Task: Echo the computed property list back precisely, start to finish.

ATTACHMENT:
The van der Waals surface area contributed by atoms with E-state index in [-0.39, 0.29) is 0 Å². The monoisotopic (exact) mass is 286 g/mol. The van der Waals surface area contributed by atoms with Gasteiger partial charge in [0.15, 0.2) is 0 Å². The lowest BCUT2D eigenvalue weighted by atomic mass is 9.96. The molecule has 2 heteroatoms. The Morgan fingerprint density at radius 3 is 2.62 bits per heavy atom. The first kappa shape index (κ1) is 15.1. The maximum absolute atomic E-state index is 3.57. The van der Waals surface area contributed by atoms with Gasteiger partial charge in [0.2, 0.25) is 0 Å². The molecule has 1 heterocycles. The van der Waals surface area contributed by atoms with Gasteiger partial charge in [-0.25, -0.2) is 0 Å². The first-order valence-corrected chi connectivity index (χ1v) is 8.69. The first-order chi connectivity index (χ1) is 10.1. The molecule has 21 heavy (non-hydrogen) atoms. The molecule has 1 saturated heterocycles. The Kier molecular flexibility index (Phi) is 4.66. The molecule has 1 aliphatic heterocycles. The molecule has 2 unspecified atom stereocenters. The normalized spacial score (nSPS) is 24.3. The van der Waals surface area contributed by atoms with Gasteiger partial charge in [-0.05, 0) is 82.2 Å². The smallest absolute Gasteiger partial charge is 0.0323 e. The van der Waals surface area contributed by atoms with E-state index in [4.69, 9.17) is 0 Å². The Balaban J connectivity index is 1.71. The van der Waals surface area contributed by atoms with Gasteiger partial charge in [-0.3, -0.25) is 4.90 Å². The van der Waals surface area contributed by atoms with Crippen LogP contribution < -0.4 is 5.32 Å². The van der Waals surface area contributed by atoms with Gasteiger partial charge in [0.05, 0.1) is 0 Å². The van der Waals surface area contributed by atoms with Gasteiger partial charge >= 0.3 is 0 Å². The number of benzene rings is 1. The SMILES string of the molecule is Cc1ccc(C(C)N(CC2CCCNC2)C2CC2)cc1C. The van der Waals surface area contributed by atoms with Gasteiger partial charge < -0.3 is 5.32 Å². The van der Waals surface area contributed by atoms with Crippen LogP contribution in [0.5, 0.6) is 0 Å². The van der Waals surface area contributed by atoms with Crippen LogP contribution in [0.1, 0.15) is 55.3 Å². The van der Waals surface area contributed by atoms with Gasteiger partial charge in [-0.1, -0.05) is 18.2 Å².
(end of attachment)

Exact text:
The van der Waals surface area contributed by atoms with E-state index in [-0.39, 0.29) is 0 Å². The monoisotopic (exact) mass is 286 g/mol. The van der Waals surface area contributed by atoms with Gasteiger partial charge in [0.15, 0.2) is 0 Å². The lowest BCUT2D eigenvalue weighted by atomic mass is 9.96. The molecule has 2 heteroatoms. The Morgan fingerprint density at radius 3 is 2.62 bits per heavy atom. The first kappa shape index (κ1) is 15.1. The maximum absolute atomic E-state index is 3.57. The van der Waals surface area contributed by atoms with Gasteiger partial charge in [0.2, 0.25) is 0 Å². The molecule has 1 heterocycles. The van der Waals surface area contributed by atoms with Gasteiger partial charge in [-0.25, -0.2) is 0 Å². The first-order valence-corrected chi connectivity index (χ1v) is 8.69. The first-order chi connectivity index (χ1) is 10.1. The molecule has 21 heavy (non-hydrogen) atoms. The molecule has 1 saturated heterocycles. The Kier molecular flexibility index (Phi) is 4.66. The molecule has 1 aliphatic heterocycles. The molecule has 2 unspecified atom stereocenters. The normalized spacial score (nSPS) is 24.3. The van der Waals surface area contributed by atoms with Gasteiger partial charge in [-0.05, 0) is 82.2 Å². The smallest absolute Gasteiger partial charge is 0.0323 e. The van der Waals surface area contributed by atoms with E-state index in [4.69, 9.17) is 0 Å². The Balaban J connectivity index is 1.71. The van der Waals surface area contributed by atoms with Gasteiger partial charge in [-0.3, -0.25) is 4.90 Å². The van der Waals surface area contributed by atoms with Crippen LogP contribution < -0.4 is 5.32 Å². The van der Waals surface area contributed by atoms with Gasteiger partial charge in [0.05, 0.1) is 0 Å². The van der Waals surface area contributed by atoms with Gasteiger partial charge >= 0.3 is 0 Å². The number of benzene rings is 1. The SMILES string of the molecule is Cc1ccc(C(C)N(CC2CCCNC2)C2CC2)cc1C. The van der Waals surface area contributed by atoms with Gasteiger partial charge < -0.3 is 5.32 Å². The van der Waals surface area contributed by atoms with Crippen LogP contribution in [0.5, 0.6) is 0 Å². The van der Waals surface area contributed by atoms with Crippen LogP contribution in [0.1, 0.15) is 55.3 Å². The van der Waals surface area contributed by atoms with Gasteiger partial charge in [-0.1, -0.05) is 18.2 Å².